Are you looking for a pink EDC (every day carry) pocket knife? Or just a pink knife that you can use to cut open boxes at work? I know that KnifeUp and many other survival review sites are geared for men but, for this article, I’ll focus on what many ladies are looking for. In our culture of blended genders and unisex everything, I think I’ll buck the political correctness trend and say something that will ROCK YOUR WORLD! READY!? ….. men and women are different! AHHHH, I said it!! Will this site be shut down now??
There are many knives out there that are colored pink but honestly, many of them won’t stand up to long-term use. Cheap ones will last a few weeks to a few months before they’ll fall apart. Do yourself a favor and invest in a mid-level knife that’ll last for a few years. It’ll be sharper, easier to use, and, most importantly, safer. A dull blade is dangerous–ask any cook.
Designing gear for women is no longer a case of just “Shrink it and Pink it”. There is some good stuff out there, you just have to sift through the chaff.
| EDC, Knife & Accessory Review, Production Knives
What’s the current SKU number for new Spyderco knives? It’s up there in the C250s right? Could you imagine a C24? That would almost have to be some sort of stone-age Spyderco right? Yes, that’s right. However, the C24 is more than just an old Spyderco. It still is a viable EDC folding knife. But there’s more. The BlackHawk offered a few features we still appreciate today. Without the Blackhawk, we wouldn’t have the C41 Native (5) or the C210CF Rhino.
I got this vintage Blackhawk from someone’s collection. The knife had seen some very light use, and appears to have been stowed away in favor of a newer knife. The overall finish and condition appears pretty much like it came from the box. I cleaned off a little tape residue, rinsed out the handle and pivot, dried it and applied some lube. Five minutes on the Sharpmaker put this beauty back in action again.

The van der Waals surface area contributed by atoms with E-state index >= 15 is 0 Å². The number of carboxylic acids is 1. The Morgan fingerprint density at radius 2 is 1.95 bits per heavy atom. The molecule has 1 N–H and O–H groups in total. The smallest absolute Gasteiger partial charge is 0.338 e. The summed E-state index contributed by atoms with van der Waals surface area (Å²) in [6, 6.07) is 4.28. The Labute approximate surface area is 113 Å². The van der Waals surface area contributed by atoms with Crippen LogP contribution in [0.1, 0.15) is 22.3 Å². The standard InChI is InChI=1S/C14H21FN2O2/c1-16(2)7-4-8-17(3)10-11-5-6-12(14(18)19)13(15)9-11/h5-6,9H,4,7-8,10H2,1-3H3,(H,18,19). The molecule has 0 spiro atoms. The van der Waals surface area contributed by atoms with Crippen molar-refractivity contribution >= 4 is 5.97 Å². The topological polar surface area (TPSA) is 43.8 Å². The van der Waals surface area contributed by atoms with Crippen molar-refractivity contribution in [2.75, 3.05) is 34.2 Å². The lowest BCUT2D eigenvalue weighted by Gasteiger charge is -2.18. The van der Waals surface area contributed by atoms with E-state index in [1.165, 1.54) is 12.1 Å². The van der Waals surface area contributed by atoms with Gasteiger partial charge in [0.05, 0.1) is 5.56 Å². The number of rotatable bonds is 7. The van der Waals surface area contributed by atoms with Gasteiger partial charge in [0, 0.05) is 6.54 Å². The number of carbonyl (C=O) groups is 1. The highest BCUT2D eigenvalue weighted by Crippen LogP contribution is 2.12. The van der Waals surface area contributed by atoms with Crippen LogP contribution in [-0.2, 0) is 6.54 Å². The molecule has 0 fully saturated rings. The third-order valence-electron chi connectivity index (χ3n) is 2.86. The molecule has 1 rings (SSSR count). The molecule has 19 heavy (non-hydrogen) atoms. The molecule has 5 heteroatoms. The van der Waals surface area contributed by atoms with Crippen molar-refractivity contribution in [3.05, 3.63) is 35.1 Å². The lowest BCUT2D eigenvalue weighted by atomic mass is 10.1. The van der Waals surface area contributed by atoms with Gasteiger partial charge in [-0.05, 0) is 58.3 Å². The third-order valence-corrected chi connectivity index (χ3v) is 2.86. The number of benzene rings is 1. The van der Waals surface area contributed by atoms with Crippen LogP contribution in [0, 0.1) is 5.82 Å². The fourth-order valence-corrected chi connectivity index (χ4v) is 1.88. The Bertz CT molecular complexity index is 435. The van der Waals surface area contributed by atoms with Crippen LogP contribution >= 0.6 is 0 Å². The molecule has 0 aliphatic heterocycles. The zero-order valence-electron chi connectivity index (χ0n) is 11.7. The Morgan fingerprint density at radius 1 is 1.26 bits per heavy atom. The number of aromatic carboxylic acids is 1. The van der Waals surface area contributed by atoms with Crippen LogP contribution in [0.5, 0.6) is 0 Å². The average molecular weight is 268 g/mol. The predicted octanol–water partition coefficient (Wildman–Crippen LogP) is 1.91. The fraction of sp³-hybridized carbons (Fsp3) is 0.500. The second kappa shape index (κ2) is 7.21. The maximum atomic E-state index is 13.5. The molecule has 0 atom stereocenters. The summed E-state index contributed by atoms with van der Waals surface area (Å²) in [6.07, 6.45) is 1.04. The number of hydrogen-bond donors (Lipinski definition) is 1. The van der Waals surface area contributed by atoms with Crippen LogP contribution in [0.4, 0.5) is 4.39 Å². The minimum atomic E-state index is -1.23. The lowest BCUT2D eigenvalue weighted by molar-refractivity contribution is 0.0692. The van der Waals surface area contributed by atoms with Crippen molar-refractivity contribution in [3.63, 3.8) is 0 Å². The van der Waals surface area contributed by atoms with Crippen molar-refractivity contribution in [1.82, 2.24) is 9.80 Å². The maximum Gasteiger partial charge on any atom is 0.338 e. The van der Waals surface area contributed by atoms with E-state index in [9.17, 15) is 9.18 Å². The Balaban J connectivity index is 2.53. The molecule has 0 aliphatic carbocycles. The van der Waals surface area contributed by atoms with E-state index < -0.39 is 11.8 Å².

SpyderCollector is the OG of Spyderco bloggers. The company has even given him exclusive access to breaking news and product releases.
I’ve written a million knife-related articles and taught a bunch of Knife Sharpening/Choosing The Proper Knife seminars. In fact, as I type this article, I’m on a plane headed to the 2020 Dallas Safari Club Conv. & Expo to conduct such a seminar. I’ll conduct three at the SHOT and in Feb. a Knife Seminar at SCI in Reno.
But I thought it’d be fun to write an Old School knife sharpening article. I’ve never done that before. I guess what prompted this thought, was my mom had to hit the hospital for an issue Christmas week. I ran down to see her and she told me to go through some of dad’s old stuff and see if I wanted any of it. While digging through his closet I ran across two of his old whetstones.
As a kid, dad was the official camp knife sharpener in our deer camps. Maybe that’s where I got my loves of knives from? In those days the knives were made out of a lot softer metal than nowadays. All that you needed were two stones max, a coarse stone, and an Arkansas stone. I ran across both of these in his closet.
You can see from the pic what they looked like, nothing special and yet they sufficed for him and all of the other old-timers in his day. Things were simpler then. As far as I know, most of the knives had around 30-degree angles as compared to nowadays.
In these days of Tormeks, Wicked Edges, KMEs, and other “systems”, we sometimes loose sight of the basics.
Opinel fans are being given an option to equip their folders with a pocket clip, thanks to a new Kickstarter project. The aptly-, if groan-inducingly-, named Clipinel aims to modernize the carry style of three of the most popular Opinel knife sizes.